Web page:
There are few mutually unrelated notions denoted by “crystal” in mathematics.
One can of course talk about mathematical models of physical crystals and their geometry.
Another, is an intermediary notion leading to crystal bases of Kashiwara and of Lusztig, thus one associates a crystal to a quantized enveloping algebra. Finally, there are crystals due Grothendieck to which this entry is dedicated.
Grothendieck‘s differential calculus is based on the infinitesimal thickenings of a diagonal of a space. If one takes a completion, then there is a filtration on infinitesimals there. On the other hand, this theory also provides a concept of a regular differential operator which is also filtered (by the degree). There is a fundamental duality between the infinitesimals and regular differential operators which is compatible with the two filtrations, in fact the duality is a perfect pairing on each filtered level. This pairing gives for example that a D-module corresponds to a flat connection on a usual quasicoherent sheaf.
Infinitesimal version of flat connection in algebraic geometry is a Grothendieck connection. Flat connections can infinitesimally also be described as the descent data on de Rham spaces called the (co)stratification. There is a site (the crystalline site) which formalizes these descent data. It can be explained in many ways, including intuitively in the sense of infinitesimal elements in a scheme.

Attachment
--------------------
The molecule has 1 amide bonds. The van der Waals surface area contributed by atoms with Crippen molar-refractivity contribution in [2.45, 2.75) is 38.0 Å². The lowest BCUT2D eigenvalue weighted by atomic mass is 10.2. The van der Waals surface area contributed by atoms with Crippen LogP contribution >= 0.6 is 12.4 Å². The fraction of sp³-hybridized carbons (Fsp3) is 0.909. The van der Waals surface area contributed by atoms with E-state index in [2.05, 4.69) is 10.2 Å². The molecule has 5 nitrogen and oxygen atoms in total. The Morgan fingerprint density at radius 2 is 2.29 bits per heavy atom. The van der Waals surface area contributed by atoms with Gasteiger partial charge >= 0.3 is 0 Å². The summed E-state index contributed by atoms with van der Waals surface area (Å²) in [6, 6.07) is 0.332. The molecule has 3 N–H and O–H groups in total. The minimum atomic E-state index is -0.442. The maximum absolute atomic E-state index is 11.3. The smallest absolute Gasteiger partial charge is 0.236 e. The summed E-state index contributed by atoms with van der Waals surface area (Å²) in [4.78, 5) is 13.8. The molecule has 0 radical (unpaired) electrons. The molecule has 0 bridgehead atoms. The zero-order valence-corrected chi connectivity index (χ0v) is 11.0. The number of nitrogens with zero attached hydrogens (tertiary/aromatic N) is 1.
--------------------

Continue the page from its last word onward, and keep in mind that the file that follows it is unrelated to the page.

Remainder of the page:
The crystals of quasicoherent sheaves are the quasicoherent sheaves of modules over the crystalline site and are in correspondence with usual quasicoherent sheaves over the underlying scheme with flat connection.
But Grothendieck considered not only descent for quasicoherent sheaves but also for affine schemes. This nonlinear version is harder and unlike descent for quasicoherent sheaves, it does not have a noncommutative generalization. Cf. p-connection.
(Zoran: we should find an exact reference from EGA or so for the descent for affine schemes).
Moreover this has also a crystalline version: crystals of affine schemes. This corresponds to a nonlinear version of D-modules, called D-schemes (also called diffieties by Vinogradov). As D-modules correspond to solutions of systems of linear differential equations, D-schemes correspond to systems of nonlinear ones. One has also analytic version (analytic D-spaces). One can do more general crystals, e.g. of affine schemes.
Jacob Lurie, Notes on crystals and algebraic D-modules, notes in Dennis Gaitsgory‘s seminar, pdf
Dennis Gaitsgory, Nick Rozenblyum, Crystals and D-modules, arxiv/1111.2087
A. Beilinson, V. Drinfel’d, Chiral algebras contains a section on D-schemes.
A. Grothendieck, Crystals and the de Rham cohomology of schemes, in “Dix exposes sur la cohomologie des schemas”
Clark Barwick, $\mathcal{D}$-crystals, notes from 2006 talk, pdf
mathoverflow: The Infinitesimal topos in positive characteristic
Last revised on February 6, 2020 at 10:51:40. See the history of this page for a list of all contributions to it.